Basement rocks occur over almost the entire length of Victoria and Barwick Valleys. They are best exposed at the eastern end of the valley because the Ferrar Dolerites and overlying Beacon sediments obscure them toward the west.

The oldest rocks are the metamorphics of the Ross System, early Palaeozoic or Pre-Cambrian in age. These include graphitic marbles, schists, granulites and gneissic rocks, all with a constant trend of 280°.

At Lake Vida a salmon-pink or grey-coloured granite of the Admiralty Intrusives crosses the valley in a north-south direction, cutting the metamorphic rocks discordantly. Occasional pebbles of this granite are found in the basal Beacon sediments and it might be the major source rock of the sandstone.

Further eastward, the schists and gneisses are cut by a porphyritic granite which is well developed in the Purgatory Peak and Miller Glacier areas. Its ago and relationship to the 'Vida' granite art not certain, but laboratory study of specimens will help to determine this.

The basement rocks, of both Rosa system and Admiralty Intrusives, have been intruded by a wide variety of acid and basic dikes ranging in composition from aplites to pyroxenites. It is hoped that further study of these will give a relative ago for the members of the Admiralty Intrusives.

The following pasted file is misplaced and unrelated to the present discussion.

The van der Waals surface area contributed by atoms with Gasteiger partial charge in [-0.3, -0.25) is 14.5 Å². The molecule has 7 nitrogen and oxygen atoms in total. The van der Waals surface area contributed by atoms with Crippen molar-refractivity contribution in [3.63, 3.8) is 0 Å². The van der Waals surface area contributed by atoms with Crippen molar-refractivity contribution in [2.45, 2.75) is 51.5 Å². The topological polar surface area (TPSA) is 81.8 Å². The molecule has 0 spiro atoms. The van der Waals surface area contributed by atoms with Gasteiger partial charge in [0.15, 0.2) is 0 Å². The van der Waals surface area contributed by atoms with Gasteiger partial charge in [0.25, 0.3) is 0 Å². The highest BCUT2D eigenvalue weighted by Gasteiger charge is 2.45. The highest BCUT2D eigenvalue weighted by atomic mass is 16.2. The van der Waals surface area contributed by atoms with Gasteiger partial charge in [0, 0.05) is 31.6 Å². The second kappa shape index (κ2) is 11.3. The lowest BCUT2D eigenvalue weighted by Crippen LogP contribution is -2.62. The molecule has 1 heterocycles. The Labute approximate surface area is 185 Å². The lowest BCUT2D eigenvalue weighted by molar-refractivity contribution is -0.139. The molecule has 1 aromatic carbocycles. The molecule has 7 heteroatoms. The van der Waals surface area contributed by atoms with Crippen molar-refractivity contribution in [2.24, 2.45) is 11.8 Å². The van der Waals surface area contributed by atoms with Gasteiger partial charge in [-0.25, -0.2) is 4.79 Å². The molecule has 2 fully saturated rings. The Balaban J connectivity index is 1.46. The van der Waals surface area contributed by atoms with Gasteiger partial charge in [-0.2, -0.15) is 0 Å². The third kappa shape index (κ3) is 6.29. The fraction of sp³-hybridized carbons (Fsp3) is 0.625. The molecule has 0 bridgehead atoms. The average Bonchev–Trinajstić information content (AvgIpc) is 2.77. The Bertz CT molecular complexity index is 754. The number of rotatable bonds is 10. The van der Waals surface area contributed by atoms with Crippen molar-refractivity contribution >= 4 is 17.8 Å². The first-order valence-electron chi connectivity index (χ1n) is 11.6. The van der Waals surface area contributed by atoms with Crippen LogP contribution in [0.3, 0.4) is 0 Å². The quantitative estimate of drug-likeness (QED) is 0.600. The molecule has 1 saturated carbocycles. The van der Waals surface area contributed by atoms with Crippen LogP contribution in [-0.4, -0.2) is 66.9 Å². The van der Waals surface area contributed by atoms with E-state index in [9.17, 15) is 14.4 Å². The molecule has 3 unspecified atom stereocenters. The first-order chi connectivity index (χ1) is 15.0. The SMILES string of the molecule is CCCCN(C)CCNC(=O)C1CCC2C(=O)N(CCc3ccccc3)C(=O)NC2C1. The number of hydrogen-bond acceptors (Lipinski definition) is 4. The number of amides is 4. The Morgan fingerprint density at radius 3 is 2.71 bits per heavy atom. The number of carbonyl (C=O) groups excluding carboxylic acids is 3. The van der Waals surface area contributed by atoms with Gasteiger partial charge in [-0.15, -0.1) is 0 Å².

Beacon Group Sediments

Beacon sediments are restricted to the western half of the valley with the most easterly exposures occurring on peaks to the north of Lake Vida. Sequences of Beacon sandstone show a marked thickening toward the west, for while the most easterly outcrop was only 50 feet of basal sediments, a virtually continuous sequence of 3500 feet was examined west of the Webb Glacier. In one eastern section, onlap of near horizontal sediments onto a planed basement surface dipping at 12° west shows the area of sedimentation at that page 8 time was gradually extending towards the east.

Small variations in a generally uniform quartz sandstone mark off broad divisions of the sedimentary column. The lowest bed is a conglomerate layer which passes upwards into a cross-bedded quatrz sandstone with numerous worm tracks and abundant pyrites as scattered crystals or concretions. Overlying this are 500 feet of pure quartz sandstones with occasional beds showing mud-cracks and ripple-marks. Several coarse conglomerate layers up to 6 feet thick follow, marking the base of a 2500 feet thick coal-measure sequence of cross-bedded sandstones, felspathic grits and green-coloured siltstones. Numerous thin carbonaceous layers occur at intervals throughout this sequence, and occasional impure coal seams reach a maximum thickness of 3 feet.